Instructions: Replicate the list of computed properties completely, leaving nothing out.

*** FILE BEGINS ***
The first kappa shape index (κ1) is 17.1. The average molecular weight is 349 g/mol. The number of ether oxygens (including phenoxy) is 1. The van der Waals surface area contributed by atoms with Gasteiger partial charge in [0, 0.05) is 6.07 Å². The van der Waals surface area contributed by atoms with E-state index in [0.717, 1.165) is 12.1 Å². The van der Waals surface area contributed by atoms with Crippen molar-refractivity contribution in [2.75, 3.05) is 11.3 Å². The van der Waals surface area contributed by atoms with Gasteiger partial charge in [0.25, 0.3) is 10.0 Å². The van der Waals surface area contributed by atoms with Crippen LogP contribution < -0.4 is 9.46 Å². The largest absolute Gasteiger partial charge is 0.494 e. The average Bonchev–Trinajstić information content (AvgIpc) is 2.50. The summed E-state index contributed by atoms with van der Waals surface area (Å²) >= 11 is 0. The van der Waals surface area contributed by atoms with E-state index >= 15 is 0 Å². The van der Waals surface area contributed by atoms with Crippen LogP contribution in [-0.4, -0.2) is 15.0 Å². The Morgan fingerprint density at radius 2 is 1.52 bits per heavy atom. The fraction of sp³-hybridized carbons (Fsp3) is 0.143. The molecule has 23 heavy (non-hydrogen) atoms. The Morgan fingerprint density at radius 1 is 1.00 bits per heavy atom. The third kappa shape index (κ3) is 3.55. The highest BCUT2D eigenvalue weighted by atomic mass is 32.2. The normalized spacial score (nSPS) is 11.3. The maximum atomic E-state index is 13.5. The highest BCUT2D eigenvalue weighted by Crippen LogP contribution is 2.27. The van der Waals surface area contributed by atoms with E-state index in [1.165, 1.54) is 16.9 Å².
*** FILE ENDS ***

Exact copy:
The first kappa shape index (κ1) is 17.1. The average molecular weight is 349 g/mol. The number of ether oxygens (including phenoxy) is 1. The van der Waals surface area contributed by atoms with Gasteiger partial charge in [0, 0.05) is 6.07 Å². The van der Waals surface area contributed by atoms with E-state index in [0.717, 1.165) is 12.1 Å². The van der Waals surface area contributed by atoms with Crippen molar-refractivity contribution in [2.75, 3.05) is 11.3 Å². The van der Waals surface area contributed by atoms with Gasteiger partial charge in [0.25, 0.3) is 10.0 Å². The van der Waals surface area contributed by atoms with Crippen LogP contribution < -0.4 is 9.46 Å². The largest absolute Gasteiger partial charge is 0.494 e. The average Bonchev–Trinajstić information content (AvgIpc) is 2.50. The summed E-state index contributed by atoms with van der Waals surface area (Å²) >= 11 is 0. The van der Waals surface area contributed by atoms with E-state index >= 15 is 0 Å². The van der Waals surface area contributed by atoms with Crippen LogP contribution in [-0.4, -0.2) is 15.0 Å². The Morgan fingerprint density at radius 2 is 1.52 bits per heavy atom. The fraction of sp³-hybridized carbons (Fsp3) is 0.143. The molecule has 23 heavy (non-hydrogen) atoms. The Morgan fingerprint density at radius 1 is 1.00 bits per heavy atom. The third kappa shape index (κ3) is 3.55. The highest BCUT2D eigenvalue weighted by atomic mass is 32.2. The normalized spacial score (nSPS) is 11.3. The maximum atomic E-state index is 13.5. The highest BCUT2D eigenvalue weighted by Crippen LogP contribution is 2.27. The van der Waals surface area contributed by atoms with E-state index in [1.165, 1.54) is 16.9 Å².